Pulp mills are transforming into bio-refineries. Tree fibre can be found in electronics like televisions, automobiles, pharmaceuticals and even ice cream. Technological advancements are enabling taller wood-frame buildings as well.

Innovation is enabling companies to turn yesterday’s waste streams into today’s revenue streams.

Derek Nighbor  —  President and CEOFPAC

“Today, wood fibre is being used in ways that would have been imaginable just a few decades ago – strengthening composite car parts, making vehicles lighter, reducing emissions and replacing plastics and chemicals made from fossil fuels,” Natural Resources Minister, Jim Carr wrote in an op/ed published in the Toronto Star in May.

Carr also told a group of forestry CEOs in Ottawa that same month that everything made from a barrel of oil can also be made from a tree. That sentiment has helped the industry’s new tag line, Tackle Climate Change, Build with Wood.

Innovation isn’t solely focused on products and transforming mills. It’s occurring in the forests as well. Canada’s forest products industry is recognized as a global leader in the management of renewable forest resources.

Earning this reputation is courtesy of key facts, including:

  • For every tree cut down, one is planted
  • The pulp and paper sector has reduced greenhouse gas emissions by approximately 70 per cent since 1990
  • Many forest companies have become energy self-sufficient, eliminating the need for fossil fuels
  • Canadian mills produce enough green electricity to power all of Calgary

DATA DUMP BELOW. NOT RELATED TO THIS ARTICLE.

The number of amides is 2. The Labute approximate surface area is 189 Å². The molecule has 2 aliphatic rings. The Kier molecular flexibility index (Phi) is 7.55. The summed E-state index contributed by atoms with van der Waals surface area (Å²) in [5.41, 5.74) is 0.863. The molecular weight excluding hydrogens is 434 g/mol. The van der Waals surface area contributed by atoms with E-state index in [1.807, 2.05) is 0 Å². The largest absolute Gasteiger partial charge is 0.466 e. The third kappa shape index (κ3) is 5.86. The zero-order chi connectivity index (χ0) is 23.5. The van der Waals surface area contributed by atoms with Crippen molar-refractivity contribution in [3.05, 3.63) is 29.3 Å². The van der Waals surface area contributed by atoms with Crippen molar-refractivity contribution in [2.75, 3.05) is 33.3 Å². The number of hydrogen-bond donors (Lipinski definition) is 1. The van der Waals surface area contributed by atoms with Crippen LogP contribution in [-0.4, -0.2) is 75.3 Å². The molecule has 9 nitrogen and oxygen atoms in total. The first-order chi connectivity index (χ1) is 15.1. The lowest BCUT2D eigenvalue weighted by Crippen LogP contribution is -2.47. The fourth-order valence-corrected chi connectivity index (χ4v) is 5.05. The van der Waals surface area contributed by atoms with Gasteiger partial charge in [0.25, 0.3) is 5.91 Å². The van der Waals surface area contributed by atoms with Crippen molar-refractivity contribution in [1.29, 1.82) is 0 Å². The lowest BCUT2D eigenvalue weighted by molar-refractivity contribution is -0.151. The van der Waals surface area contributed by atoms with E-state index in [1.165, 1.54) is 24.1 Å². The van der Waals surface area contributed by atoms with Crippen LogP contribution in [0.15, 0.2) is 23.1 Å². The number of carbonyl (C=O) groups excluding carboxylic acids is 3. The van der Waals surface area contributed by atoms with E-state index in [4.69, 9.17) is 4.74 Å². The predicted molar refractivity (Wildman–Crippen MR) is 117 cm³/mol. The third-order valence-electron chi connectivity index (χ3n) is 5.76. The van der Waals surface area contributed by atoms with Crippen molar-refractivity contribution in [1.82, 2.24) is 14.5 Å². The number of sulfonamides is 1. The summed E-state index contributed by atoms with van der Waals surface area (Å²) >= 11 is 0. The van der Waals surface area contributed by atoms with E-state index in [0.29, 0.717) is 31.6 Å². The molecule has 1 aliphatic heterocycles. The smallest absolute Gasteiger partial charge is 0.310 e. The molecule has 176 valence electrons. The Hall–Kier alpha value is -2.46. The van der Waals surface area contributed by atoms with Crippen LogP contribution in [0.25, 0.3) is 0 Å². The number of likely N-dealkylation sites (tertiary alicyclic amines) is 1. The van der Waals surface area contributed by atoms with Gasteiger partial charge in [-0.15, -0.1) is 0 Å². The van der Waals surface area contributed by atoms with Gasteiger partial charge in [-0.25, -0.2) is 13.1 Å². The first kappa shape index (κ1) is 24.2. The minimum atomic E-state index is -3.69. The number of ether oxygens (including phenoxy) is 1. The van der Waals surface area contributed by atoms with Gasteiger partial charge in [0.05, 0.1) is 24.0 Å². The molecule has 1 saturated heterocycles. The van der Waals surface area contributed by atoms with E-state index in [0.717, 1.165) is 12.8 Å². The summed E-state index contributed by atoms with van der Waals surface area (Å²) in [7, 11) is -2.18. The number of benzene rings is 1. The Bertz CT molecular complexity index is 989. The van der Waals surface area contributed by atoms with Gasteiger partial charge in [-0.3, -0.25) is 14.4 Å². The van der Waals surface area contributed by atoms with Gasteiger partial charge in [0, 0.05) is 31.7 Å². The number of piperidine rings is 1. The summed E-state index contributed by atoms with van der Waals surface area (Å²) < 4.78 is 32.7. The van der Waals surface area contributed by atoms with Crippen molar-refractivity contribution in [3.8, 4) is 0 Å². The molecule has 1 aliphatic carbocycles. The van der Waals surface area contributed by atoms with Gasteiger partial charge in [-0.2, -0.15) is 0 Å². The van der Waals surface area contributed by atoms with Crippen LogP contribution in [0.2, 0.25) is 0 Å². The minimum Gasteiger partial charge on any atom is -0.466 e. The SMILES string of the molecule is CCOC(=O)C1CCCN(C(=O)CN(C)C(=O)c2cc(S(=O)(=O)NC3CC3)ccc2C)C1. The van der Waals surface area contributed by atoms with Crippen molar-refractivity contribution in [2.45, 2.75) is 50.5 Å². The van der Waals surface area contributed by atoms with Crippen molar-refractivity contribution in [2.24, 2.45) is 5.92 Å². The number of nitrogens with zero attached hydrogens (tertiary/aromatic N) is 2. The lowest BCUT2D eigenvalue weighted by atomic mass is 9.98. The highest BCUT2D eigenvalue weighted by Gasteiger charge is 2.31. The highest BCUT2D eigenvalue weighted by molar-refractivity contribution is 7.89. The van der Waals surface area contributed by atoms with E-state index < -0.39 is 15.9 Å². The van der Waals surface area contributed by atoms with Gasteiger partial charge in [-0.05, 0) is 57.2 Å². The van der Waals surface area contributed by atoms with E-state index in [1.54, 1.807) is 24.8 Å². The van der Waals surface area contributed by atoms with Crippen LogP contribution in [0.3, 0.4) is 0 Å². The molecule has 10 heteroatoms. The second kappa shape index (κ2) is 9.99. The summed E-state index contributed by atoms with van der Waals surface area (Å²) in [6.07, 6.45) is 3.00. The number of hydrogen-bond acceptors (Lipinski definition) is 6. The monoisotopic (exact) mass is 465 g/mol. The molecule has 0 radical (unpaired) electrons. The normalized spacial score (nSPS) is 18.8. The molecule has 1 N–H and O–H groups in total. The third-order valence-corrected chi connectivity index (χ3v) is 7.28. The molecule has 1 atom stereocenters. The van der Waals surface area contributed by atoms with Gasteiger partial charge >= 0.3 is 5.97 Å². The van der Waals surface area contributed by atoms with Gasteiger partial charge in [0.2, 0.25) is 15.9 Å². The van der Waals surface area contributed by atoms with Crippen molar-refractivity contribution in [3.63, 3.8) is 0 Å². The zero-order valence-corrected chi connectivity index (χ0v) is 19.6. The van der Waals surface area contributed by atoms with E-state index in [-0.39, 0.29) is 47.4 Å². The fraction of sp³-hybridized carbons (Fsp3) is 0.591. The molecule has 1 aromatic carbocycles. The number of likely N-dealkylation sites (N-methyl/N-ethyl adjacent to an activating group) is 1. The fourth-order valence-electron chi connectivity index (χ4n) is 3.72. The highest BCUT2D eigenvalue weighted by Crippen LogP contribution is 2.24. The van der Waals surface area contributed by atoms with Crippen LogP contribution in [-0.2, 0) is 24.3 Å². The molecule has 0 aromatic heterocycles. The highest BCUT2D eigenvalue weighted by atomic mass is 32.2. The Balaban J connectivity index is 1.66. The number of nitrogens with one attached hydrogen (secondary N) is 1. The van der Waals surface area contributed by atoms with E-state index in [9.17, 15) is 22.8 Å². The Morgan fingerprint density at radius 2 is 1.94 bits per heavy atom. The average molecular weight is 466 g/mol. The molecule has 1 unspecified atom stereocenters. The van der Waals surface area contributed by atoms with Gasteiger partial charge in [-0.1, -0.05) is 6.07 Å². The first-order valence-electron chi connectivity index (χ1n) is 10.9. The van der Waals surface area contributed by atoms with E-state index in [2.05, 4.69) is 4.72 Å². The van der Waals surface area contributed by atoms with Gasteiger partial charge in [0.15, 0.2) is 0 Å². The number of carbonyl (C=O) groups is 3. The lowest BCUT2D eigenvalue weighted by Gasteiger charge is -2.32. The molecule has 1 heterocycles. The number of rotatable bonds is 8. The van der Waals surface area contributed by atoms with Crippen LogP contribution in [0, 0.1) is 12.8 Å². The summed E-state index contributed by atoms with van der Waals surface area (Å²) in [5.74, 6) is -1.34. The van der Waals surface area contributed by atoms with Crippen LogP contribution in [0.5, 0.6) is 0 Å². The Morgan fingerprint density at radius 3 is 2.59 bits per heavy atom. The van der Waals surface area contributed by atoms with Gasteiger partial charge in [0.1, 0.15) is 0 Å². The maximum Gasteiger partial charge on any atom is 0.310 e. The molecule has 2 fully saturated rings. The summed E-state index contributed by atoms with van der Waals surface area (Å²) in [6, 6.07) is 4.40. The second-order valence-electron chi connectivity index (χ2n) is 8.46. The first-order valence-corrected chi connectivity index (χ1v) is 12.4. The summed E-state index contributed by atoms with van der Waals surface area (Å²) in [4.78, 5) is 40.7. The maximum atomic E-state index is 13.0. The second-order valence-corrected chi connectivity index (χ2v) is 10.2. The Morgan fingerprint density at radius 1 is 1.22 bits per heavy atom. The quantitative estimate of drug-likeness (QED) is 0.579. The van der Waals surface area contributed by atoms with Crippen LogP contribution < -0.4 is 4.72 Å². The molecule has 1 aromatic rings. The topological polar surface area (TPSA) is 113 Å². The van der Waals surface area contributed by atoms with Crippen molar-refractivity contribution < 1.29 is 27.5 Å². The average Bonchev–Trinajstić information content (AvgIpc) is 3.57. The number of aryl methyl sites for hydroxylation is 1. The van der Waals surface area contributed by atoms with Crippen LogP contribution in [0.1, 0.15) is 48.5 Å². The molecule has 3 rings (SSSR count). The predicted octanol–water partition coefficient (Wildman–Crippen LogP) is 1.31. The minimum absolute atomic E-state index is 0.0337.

That type of innovative action will unlock doors of opportunity around the globe in the future.

“The trend around Canada and the rest of the world is to build more with wood,” Nighbor says. “The advancements in building codes and engineering is providing an opportunity for Canada to lead in that space and to introduce those new wood innovations to the rest of the world.”

Product & market diversification

Canada, a nation whose iconic tree leaf on its flag is recognized for quality and innovation, is already a key player in feeding world demand for forest products. By value, it is the world’s fourth-largest forest product exporter, and the leading exporter of softwood lumber and newsprint.

In 2016, exports totaled $34.6 billion with wood products accounting for $17.6 billion or more than half of all forest-related goods destined for international markets.

The U.S. is the overwhelming main market for forestry products, followed by China and Japan. As a result of the recession, the U.S. market share declined from 81 per cent to 68 per cent over a 10-year period while Canadian producers doubled their combined market share in China and Japan during the same period. Since 2002, Canadian wood product exports grew to $1.6 billion – an increase of 25 times.

Market diversification is necessary for future sustainability and the federal government is currently focusing on helping Canadian companies tap into Asian marketswith various recent trade missions.

While that’s crucial, it’s only one piece of the puzzle, according Nighbor, who says that efforts to bolster exports to Asia primarily benefit western producers.

“The government has been a big supporter of bringing Canadian wood to the rest of the world,” he says. “But the reality, especially for central and eastern Canadian producers, is that the U.S. is going to be a very, very important export market for the foreseeable future,” he says.

Other future market opportunities include India and the Middle East.

What’s needed is a multi-pronged approach to market diversification – one that includes traditional products as well as focusing on opening up global markets for new and innovative products.

“We need a multi-faceted approach. There will always be a need for two-by-four lumber for construction, so we need to grow markets for those products while we innovate traditional products and introduce those to other markets around the world. There’s an immense opportunity for Canada and Canadian companies to play a global leadership role.”